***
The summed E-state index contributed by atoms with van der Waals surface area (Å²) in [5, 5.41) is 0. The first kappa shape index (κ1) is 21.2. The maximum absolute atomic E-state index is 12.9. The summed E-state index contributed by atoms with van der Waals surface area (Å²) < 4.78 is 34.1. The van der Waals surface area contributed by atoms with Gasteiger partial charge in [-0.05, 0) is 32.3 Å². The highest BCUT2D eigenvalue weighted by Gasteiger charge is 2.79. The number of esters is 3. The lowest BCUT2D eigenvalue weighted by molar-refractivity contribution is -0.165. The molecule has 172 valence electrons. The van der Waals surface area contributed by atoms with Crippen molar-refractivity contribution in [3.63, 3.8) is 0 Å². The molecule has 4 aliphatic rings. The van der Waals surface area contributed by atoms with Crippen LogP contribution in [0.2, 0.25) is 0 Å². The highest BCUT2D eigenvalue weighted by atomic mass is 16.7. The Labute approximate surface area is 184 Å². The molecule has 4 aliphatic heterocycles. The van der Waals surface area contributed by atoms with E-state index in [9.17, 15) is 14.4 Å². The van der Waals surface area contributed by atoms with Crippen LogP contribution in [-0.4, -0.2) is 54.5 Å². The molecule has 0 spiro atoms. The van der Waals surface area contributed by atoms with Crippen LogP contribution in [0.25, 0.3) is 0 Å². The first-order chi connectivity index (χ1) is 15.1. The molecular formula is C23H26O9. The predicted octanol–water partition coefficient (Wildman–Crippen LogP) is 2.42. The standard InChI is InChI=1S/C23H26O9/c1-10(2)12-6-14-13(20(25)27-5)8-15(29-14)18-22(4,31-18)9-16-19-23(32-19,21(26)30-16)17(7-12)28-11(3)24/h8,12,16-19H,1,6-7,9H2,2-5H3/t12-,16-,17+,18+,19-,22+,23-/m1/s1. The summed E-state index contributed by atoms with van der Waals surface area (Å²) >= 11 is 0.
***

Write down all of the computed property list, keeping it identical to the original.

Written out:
The summed E-state index contributed by atoms with van der Waals surface area (Å²) in [5, 5.41) is 0. The first kappa shape index (κ1) is 21.2. The maximum absolute atomic E-state index is 12.9. The summed E-state index contributed by atoms with van der Waals surface area (Å²) < 4.78 is 34.1. The van der Waals surface area contributed by atoms with Gasteiger partial charge in [-0.05, 0) is 32.3 Å². The highest BCUT2D eigenvalue weighted by Gasteiger charge is 2.79. The number of esters is 3. The lowest BCUT2D eigenvalue weighted by molar-refractivity contribution is -0.165. The molecule has 172 valence electrons. The van der Waals surface area contributed by atoms with Crippen molar-refractivity contribution in [3.63, 3.8) is 0 Å². The molecule has 4 aliphatic rings. The van der Waals surface area contributed by atoms with Crippen LogP contribution in [0.2, 0.25) is 0 Å². The highest BCUT2D eigenvalue weighted by atomic mass is 16.7. The Labute approximate surface area is 184 Å². The molecule has 4 aliphatic heterocycles. The van der Waals surface area contributed by atoms with E-state index in [9.17, 15) is 14.4 Å². The van der Waals surface area contributed by atoms with Crippen LogP contribution in [-0.4, -0.2) is 54.5 Å². The molecule has 0 spiro atoms. The van der Waals surface area contributed by atoms with Crippen LogP contribution in [0.25, 0.3) is 0 Å². The first-order chi connectivity index (χ1) is 15.1. The molecular formula is C23H26O9. The predicted octanol–water partition coefficient (Wildman–Crippen LogP) is 2.42. The standard InChI is InChI=1S/C23H26O9/c1-10(2)12-6-14-13(20(25)27-5)8-15(29-14)18-22(4,31-18)9-16-19-23(32-19,21(26)30-16)17(7-12)28-11(3)24/h8,12,16-19H,1,6-7,9H2,2-5H3/t12-,16-,17+,18+,19-,22+,23-/m1/s1. The summed E-state index contributed by atoms with van der Waals surface area (Å²) >= 11 is 0.